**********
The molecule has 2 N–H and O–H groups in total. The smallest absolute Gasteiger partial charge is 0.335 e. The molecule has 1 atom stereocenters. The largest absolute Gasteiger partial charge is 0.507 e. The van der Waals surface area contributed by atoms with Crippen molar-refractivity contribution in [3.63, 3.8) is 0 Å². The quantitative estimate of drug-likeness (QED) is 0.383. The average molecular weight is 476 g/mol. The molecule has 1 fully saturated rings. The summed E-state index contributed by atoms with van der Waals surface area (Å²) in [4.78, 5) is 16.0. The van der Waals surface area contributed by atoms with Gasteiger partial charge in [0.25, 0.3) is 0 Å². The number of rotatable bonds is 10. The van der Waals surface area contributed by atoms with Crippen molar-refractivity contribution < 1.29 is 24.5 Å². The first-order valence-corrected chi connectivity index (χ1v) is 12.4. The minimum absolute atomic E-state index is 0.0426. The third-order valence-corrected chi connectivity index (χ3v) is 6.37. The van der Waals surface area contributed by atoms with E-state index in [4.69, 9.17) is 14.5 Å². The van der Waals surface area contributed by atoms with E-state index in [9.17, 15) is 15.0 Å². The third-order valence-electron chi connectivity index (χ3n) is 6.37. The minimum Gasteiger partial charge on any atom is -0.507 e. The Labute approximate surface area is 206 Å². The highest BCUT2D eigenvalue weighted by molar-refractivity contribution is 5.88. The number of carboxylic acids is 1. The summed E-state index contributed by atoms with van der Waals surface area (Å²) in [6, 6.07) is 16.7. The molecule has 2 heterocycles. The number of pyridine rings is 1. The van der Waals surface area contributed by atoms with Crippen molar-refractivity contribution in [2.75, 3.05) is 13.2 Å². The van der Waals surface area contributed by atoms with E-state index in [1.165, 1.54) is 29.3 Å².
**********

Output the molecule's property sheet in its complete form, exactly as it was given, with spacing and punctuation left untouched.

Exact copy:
The molecule has 2 N–H and O–H groups in total. The smallest absolute Gasteiger partial charge is 0.335 e. The molecule has 1 atom stereocenters. The largest absolute Gasteiger partial charge is 0.507 e. The van der Waals surface area contributed by atoms with Crippen molar-refractivity contribution in [3.63, 3.8) is 0 Å². The quantitative estimate of drug-likeness (QED) is 0.383. The average molecular weight is 476 g/mol. The molecule has 1 fully saturated rings. The summed E-state index contributed by atoms with van der Waals surface area (Å²) in [4.78, 5) is 16.0. The van der Waals surface area contributed by atoms with Gasteiger partial charge in [0.25, 0.3) is 0 Å². The number of rotatable bonds is 10. The van der Waals surface area contributed by atoms with Crippen molar-refractivity contribution < 1.29 is 24.5 Å². The first-order valence-corrected chi connectivity index (χ1v) is 12.4. The minimum absolute atomic E-state index is 0.0426. The third-order valence-corrected chi connectivity index (χ3v) is 6.37. The van der Waals surface area contributed by atoms with E-state index in [4.69, 9.17) is 14.5 Å². The van der Waals surface area contributed by atoms with E-state index in [9.17, 15) is 15.0 Å². The third-order valence-electron chi connectivity index (χ3n) is 6.37. The minimum Gasteiger partial charge on any atom is -0.507 e. The Labute approximate surface area is 206 Å². The highest BCUT2D eigenvalue weighted by molar-refractivity contribution is 5.88. The number of carboxylic acids is 1. The summed E-state index contributed by atoms with van der Waals surface area (Å²) in [6, 6.07) is 16.7. The molecule has 2 heterocycles. The number of pyridine rings is 1. The van der Waals surface area contributed by atoms with Crippen molar-refractivity contribution in [2.75, 3.05) is 13.2 Å². The van der Waals surface area contributed by atoms with E-state index in [1.165, 1.54) is 29.3 Å².